The court proceedings begin and Judge Sirica (played by F. Murray Abraham) will be presiding over it. Gordon is no longer talking to Howard, who once again sends a message through Bittman to the WH: “Get me more money.” Dorothy reveals to St. John that this mess is her fault. She was going to leave Howard after she came back and hasn’t kept him restrained.

Nixon wins the election comfortably and Dorothy is even more heartbroken that now he won’t care for the men he got into trouble. The calendar has turned to December of 1972 and Dorothy announces his intention to separate from Howard. They accuse each other of infidelity and a lot more things, none more damaging than Dorothy’s mention of Howard using St. John to destroy evidence. She has finally given up on holding the family together and waiting for Howard to “come around.”

Howard drives away heartbroken. Dorothy is fine and unbeknownst to her husband, she is talking to Michelle Clark, a CBS news reporter on the plane. She defiantly protects Howard’s image, even as she is separating from him. As Clark asks Dorothy about Howard’s involvement in JFK’s assassination, their plane crashes. Howard makes pancakes and ignores the ringing phone with the tragic news.

The Episode Review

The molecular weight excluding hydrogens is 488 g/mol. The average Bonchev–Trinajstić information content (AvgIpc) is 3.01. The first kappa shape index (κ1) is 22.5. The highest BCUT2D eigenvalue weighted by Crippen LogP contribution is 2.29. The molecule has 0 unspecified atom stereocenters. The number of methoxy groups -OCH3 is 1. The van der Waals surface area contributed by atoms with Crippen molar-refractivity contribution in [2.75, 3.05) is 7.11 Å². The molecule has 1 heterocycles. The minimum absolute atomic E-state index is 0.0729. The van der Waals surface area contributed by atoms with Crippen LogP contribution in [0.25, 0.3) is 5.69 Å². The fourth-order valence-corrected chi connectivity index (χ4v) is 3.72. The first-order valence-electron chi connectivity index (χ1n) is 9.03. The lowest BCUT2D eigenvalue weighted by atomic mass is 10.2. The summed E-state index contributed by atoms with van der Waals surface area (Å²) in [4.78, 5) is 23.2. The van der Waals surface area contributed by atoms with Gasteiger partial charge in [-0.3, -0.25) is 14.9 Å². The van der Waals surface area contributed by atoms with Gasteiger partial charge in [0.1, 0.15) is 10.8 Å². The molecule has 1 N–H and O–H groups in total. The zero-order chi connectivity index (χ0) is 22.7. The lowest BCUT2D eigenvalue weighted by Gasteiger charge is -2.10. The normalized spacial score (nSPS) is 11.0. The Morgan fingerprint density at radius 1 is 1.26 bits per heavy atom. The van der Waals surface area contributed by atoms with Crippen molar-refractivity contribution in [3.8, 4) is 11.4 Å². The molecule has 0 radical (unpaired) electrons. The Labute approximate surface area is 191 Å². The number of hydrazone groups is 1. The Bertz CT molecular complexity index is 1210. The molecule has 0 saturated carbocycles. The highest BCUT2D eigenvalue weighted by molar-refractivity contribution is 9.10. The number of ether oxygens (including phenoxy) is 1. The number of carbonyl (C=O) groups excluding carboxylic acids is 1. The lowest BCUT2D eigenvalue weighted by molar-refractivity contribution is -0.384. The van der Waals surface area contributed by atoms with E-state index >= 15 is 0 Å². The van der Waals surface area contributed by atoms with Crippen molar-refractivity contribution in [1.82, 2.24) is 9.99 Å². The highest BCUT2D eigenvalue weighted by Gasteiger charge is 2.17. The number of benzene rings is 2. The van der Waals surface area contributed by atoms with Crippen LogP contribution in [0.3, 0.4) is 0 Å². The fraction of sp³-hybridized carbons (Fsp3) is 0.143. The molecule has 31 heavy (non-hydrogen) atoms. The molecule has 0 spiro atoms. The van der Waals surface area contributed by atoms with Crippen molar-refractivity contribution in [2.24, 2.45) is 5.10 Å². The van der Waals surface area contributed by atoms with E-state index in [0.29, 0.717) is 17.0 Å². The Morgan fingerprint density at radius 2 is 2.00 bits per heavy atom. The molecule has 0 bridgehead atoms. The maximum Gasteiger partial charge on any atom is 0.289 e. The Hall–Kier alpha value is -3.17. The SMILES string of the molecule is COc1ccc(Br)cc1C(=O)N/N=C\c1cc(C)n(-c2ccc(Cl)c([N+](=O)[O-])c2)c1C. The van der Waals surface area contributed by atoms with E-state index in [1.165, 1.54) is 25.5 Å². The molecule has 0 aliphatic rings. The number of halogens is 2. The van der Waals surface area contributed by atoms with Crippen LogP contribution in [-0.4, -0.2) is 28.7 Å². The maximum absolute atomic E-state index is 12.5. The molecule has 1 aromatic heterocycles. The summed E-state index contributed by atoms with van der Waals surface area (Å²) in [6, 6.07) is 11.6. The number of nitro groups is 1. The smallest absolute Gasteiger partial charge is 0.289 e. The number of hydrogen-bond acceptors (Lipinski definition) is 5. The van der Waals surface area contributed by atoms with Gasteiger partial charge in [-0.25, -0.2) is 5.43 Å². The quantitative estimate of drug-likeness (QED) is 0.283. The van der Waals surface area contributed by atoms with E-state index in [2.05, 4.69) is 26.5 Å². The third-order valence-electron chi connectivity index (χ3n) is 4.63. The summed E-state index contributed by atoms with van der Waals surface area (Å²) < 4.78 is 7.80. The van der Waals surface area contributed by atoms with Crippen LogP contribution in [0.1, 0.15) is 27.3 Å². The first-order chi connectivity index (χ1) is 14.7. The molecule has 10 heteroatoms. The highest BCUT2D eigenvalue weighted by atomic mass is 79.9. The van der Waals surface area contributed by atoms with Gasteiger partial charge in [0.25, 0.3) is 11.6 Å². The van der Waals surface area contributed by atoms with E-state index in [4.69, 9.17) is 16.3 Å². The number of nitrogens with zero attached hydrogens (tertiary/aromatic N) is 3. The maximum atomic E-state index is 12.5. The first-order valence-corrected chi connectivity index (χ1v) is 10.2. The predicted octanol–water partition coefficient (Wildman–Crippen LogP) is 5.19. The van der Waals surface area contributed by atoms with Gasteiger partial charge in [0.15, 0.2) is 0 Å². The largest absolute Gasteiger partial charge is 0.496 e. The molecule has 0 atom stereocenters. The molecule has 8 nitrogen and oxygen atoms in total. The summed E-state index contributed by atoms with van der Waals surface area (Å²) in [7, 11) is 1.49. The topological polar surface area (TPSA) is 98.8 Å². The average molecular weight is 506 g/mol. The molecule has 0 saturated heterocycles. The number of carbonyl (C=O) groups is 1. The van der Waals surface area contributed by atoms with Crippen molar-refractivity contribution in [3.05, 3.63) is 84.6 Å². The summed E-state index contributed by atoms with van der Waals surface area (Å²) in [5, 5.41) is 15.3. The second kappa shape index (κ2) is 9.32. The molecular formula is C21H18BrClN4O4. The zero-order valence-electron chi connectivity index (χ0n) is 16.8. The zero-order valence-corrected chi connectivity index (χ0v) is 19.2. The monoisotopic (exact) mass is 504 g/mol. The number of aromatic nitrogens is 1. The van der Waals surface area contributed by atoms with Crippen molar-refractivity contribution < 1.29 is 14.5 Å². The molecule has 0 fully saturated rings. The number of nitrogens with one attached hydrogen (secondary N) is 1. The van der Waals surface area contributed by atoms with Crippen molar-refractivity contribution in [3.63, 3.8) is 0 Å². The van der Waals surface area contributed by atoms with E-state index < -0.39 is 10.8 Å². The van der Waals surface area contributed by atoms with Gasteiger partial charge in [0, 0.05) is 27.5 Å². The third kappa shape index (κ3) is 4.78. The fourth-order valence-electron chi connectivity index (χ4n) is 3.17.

The makers of WHP seem committed enough to get all the details right. But there does seem to be some confusion about what the show really is. Their stance is further diluted as Dorothy Hunt’s tragic death in an aeroplane crash bookends episode 4. For the uninitiated, the crash became an even bigger issue in the Watergate scandal, with many alleging that the man we saw brush past Dorothy in the final scene was a hitman sent by Nixon to kill her.

As entertaining as the show has been, episode 4 confirms the lack of clarity about the project. This episode did not make as much splash as it should have in the aftermath of the scandal becoming public knowledge. If that was not the point of focus, why bring to attention everything around it?

The scandal has an endless bottom in public memory. WHP has until now presented a slice-of-the-scandal-like account. At the end of the day, you should ask this question to yourself; is that enough?